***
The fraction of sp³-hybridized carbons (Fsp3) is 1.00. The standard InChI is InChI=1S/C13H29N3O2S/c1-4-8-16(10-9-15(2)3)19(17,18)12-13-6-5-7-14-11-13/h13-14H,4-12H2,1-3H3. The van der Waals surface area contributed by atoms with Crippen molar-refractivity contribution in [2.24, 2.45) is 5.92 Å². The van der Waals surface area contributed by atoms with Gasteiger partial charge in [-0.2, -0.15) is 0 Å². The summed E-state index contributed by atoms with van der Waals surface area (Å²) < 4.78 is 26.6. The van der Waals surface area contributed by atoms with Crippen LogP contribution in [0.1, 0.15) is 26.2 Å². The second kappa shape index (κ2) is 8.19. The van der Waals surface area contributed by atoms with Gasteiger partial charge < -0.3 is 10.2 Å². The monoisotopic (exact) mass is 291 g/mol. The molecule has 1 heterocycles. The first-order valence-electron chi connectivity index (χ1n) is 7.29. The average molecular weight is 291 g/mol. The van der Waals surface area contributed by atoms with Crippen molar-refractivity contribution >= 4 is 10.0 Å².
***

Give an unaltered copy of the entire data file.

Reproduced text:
The fraction of sp³-hybridized carbons (Fsp3) is 1.00. The standard InChI is InChI=1S/C13H29N3O2S/c1-4-8-16(10-9-15(2)3)19(17,18)12-13-6-5-7-14-11-13/h13-14H,4-12H2,1-3H3. The van der Waals surface area contributed by atoms with Crippen molar-refractivity contribution in [2.24, 2.45) is 5.92 Å². The van der Waals surface area contributed by atoms with Gasteiger partial charge in [-0.2, -0.15) is 0 Å². The summed E-state index contributed by atoms with van der Waals surface area (Å²) < 4.78 is 26.6. The van der Waals surface area contributed by atoms with Crippen LogP contribution in [0.1, 0.15) is 26.2 Å². The second kappa shape index (κ2) is 8.19. The van der Waals surface area contributed by atoms with Gasteiger partial charge < -0.3 is 10.2 Å². The monoisotopic (exact) mass is 291 g/mol. The molecule has 1 heterocycles. The first-order valence-electron chi connectivity index (χ1n) is 7.29. The average molecular weight is 291 g/mol. The van der Waals surface area contributed by atoms with Crippen molar-refractivity contribution >= 4 is 10.0 Å².